Phil Klay, a Marine Corps veteran and journalist whose 2014 short story collection “Redeployment” won the National Book Award, is back with “Missionaries” (Penguin Press), an epic novel about the moral complexities of geopolitics and modern warfare, set in contemporary Colombia.
Read an excerpt below:
My town sat on top of a small hill by the side of a river whose banks held only sand. At noon you had to walk quickly so as not to burn your feet but when it rained the river would overflow and turn our central street to mud. All us children would go out, slipping and pushing each other, playing in the mud before the sun baked it hard and the wind carried it away as dust.
To talk about this part of my life is to talk about another person, like a person in a story, a boy with a father and mother and three sisters, one pretty, one smart, and one mean. A grandfather who drank too much and beat everyone at dominos. A teacher who thought that boy had talent. A priest who thought he was wicked. Friends and classmates and enemies and girls he watched with increasing wonder, like Jimena, who had thick curly hair and fair skin and who got pregnant with the baby of one of the local guerrilleros. Most people think that a person is whatever you see before you, walking around in bone and meat and blood, but that is an idiocy. Bone and meat and blood just exists, but to exist is not to live, and bone and meat and blood alone is not a person. A person is what happens when there is a family, and a town, a place where you are known. Where every person who knows you holds a small, invisible mirror, and in each mirror, held by family and friends and enemies, is a different reflection. In one mirror, the sweet fat boy I was to my mother. In another, the little imp I was to my father. In another, the irritating brat I was to Gustavo. A person is what happens when you gather all these reflections around a body. So what happens when one by one the people holding those mirrors are taken from you? It’s simple. The person dies. And the bone and meat and blood goes on, walking the earth as if the person still existed, when God and the angels know he doesn’t.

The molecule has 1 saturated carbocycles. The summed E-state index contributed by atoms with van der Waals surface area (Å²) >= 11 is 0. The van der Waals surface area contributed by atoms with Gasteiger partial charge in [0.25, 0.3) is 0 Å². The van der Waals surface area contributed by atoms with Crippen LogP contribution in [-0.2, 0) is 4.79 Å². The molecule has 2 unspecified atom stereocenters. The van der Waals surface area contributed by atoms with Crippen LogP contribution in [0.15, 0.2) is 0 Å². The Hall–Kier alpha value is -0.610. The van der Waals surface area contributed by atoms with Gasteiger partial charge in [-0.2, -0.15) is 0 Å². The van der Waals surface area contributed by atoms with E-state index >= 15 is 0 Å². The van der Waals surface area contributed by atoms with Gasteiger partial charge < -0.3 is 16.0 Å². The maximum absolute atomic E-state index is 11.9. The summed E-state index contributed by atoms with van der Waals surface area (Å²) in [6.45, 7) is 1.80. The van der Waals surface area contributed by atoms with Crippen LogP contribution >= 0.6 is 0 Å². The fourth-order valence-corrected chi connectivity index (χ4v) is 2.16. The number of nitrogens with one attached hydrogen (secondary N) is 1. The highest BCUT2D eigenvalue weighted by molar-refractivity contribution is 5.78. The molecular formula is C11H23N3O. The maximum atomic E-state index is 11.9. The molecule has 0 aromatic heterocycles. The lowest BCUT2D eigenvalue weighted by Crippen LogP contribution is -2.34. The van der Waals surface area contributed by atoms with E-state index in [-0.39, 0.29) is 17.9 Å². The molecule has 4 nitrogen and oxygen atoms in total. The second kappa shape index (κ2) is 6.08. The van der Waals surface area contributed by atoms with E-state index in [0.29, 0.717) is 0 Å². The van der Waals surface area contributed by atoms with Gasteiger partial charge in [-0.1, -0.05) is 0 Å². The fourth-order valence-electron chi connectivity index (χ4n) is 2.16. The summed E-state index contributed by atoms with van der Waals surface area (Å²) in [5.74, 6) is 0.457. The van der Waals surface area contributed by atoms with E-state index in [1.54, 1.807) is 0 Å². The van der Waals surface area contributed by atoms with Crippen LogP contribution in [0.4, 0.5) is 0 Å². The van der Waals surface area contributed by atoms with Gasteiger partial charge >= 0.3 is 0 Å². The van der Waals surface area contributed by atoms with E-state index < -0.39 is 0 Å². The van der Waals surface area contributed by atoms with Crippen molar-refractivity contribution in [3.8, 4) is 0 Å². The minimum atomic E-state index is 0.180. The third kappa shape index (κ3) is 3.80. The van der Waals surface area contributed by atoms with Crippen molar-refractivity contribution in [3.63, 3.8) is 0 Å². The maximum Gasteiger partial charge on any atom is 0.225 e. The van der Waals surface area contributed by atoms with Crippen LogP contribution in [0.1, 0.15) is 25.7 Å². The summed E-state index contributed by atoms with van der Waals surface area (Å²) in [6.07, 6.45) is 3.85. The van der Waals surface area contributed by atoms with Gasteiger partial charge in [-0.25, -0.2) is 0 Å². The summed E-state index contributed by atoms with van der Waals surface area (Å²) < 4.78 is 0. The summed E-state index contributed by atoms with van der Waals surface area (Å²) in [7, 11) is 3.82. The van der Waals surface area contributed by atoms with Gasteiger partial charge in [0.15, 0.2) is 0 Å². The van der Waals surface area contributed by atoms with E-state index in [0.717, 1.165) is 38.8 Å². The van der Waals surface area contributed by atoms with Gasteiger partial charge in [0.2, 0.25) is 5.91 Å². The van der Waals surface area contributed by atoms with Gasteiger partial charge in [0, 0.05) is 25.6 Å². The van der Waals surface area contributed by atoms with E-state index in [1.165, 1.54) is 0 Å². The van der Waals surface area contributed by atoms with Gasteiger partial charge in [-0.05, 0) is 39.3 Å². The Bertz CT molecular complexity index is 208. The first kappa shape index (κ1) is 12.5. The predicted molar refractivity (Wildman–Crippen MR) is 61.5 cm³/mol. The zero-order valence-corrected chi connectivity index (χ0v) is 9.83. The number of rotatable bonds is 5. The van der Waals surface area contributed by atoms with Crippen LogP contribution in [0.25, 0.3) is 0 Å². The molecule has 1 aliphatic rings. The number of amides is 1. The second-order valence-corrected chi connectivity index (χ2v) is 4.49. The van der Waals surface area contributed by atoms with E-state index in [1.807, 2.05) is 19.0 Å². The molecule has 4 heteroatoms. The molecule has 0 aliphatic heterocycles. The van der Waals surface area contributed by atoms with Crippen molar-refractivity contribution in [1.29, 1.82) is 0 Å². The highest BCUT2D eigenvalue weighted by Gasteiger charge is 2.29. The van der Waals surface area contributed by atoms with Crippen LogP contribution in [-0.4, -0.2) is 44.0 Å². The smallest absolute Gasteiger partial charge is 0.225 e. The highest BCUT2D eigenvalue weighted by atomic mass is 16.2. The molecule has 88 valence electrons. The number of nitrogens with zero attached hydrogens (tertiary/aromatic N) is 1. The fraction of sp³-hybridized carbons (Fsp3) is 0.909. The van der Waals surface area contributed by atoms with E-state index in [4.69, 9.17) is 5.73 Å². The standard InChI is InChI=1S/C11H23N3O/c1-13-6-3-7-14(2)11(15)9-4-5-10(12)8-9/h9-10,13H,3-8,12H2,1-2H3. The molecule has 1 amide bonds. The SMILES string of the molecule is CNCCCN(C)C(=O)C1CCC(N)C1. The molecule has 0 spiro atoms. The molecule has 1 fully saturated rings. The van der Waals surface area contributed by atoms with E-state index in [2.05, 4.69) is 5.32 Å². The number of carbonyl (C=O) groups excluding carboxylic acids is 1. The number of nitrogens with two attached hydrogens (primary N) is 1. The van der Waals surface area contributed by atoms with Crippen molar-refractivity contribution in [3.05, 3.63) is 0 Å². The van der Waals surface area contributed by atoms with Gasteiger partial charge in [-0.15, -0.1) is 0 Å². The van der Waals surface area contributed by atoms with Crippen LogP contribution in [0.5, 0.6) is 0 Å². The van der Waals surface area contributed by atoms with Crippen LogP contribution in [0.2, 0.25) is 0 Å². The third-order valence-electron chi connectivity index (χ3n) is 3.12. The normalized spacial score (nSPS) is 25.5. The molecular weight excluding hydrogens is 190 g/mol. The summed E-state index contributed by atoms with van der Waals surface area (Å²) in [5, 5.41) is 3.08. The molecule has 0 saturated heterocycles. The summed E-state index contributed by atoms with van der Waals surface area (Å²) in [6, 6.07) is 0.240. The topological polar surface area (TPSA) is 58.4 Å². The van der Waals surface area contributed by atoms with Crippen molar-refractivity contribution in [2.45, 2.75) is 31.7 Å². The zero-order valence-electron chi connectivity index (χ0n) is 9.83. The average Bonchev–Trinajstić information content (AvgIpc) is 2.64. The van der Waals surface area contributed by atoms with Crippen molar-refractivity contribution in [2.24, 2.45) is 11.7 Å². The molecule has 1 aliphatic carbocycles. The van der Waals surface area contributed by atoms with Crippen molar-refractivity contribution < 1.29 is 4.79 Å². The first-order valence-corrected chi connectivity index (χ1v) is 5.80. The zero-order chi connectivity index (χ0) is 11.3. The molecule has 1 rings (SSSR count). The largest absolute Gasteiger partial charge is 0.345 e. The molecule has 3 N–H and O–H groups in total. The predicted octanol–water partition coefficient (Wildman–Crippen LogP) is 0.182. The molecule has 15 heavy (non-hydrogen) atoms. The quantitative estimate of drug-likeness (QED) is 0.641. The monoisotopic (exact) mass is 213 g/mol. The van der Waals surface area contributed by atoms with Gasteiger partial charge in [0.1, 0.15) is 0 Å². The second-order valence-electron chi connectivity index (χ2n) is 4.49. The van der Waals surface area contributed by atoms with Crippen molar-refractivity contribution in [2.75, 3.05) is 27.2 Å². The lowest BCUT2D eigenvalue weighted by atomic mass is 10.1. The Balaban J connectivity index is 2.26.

From “Missionaries” by Phil Klay, published by Penguin Press, an imprint of Penguin Publishing Group, a division of Penguin Random House LLC. Copyright © 2020 by Phil Klay.
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